On June 24th, Dr. Matthew Daniels, Chair of Law and Human Rights at The Institute of World Politics, discussed how the rise of authoritarianism is impacting human rights around the world on Fed Access with Derrick Dortch. Mr. Dortch also serves as IWP’s Director of Career Services.
The interview began with a discussion of the current state of human rights worldwide. Dr. Daniels noted, “I think we are in a very perilous time because we are seeing a rising tide of authoritarianism around the world.” He drew on the growing concern of human rights in China, Russia, and North Korea.
Furthermore, he said that these are movements rooted in violent and destructive ideas. “Part of the future outcome in this great struggle depends upon whether we use the tools of our age to project and disseminate ideas that are going to give us a peaceful, tolerant world, or a violent, divided world of groups that are using force against each other.”
The discussion moved to the topic of these digital tools and social media in impacting human rights. Dr. Daniels noted the growing concern for the rise in weaponization of social media, specifically in the rise of terrorism in Syria. He said that it is ironic that groups like ISIS have used Western approaches to social media to spread their ideologies. He recommended that the fastest way to catch up with counter-terrorism efforts is to utilize groups in the private sector. Additionally, he stated, “we need to unleash the people who are committed to freedom, democracy, tolerance, and human rights… as a force for good.”
The discussion moved to human rights and the battle of ideas in his new book, Human Liberty 2.0. He created this book to share stories and inspire others to advocate for human rights. He noted that individuals on social media have an unparalleled platform to share good news and drew on powerful examples. In order to motivate his students and others to act, he stated, “90% of people underestimate the potential they have in them for good and for impact… I would urge you to embrace the reality that you are capable of far more than you realize, and that as you step into your calling, other people who share that calling will come around you and help you do ten times more than you could have ever imagined.”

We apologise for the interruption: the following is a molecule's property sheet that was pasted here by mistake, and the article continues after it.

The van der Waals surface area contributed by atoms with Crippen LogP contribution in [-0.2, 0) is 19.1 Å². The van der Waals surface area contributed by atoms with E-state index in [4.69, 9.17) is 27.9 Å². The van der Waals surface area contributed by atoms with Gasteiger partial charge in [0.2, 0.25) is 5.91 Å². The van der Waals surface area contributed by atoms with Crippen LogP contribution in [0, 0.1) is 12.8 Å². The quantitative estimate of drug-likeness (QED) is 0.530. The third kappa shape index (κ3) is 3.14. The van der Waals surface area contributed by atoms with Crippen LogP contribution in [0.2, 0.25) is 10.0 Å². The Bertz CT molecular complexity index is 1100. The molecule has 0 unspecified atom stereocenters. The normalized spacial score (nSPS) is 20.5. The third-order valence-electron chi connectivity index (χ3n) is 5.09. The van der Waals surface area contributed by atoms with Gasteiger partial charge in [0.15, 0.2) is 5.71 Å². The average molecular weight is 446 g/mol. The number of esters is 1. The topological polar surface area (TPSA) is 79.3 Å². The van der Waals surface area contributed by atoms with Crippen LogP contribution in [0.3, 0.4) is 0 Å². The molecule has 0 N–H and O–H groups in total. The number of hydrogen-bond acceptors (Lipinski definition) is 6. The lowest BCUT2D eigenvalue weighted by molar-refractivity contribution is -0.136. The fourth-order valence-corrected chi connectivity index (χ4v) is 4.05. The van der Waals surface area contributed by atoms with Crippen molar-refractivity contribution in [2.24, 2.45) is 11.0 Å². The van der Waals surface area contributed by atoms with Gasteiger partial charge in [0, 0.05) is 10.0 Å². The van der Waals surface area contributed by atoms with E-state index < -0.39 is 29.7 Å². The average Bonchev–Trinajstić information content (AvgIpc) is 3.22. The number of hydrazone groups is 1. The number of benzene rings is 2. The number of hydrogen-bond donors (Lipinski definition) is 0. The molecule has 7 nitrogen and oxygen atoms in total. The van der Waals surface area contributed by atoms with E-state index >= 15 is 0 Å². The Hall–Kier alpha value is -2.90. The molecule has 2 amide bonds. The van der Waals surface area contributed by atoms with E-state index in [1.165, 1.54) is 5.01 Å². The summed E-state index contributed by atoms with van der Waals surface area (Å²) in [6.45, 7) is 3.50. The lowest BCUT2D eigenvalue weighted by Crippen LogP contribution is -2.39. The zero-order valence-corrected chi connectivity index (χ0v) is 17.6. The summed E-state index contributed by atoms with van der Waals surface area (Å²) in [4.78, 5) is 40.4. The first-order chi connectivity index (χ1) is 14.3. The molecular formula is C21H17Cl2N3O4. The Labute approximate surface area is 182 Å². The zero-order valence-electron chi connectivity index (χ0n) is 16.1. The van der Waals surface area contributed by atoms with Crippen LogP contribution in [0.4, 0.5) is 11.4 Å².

Next, the discussion moved to the role of government in advocating for human rights in the digital age. Dr. Daniels noted the power that people can bring to the equation with the creation of tools like phone apps and crowd mapping in the event of disasters, like the recent Haitian earthquake.
In conclusion, Dr. Daniels discussed the current concern for human rights and terrorism, specifically in West Africa. The growing movements share a commitment to ethnic cleansing, genocide, and violence to spread their views. He believes that the West is using hard power to explain the violence through topics like water rights. In opposition, he considers the violent religious ideologies present to be the primary cause of continuous violence. To combat the evil and violence, Daniels believes we must use digital tools to project good ideas to all corners of the world.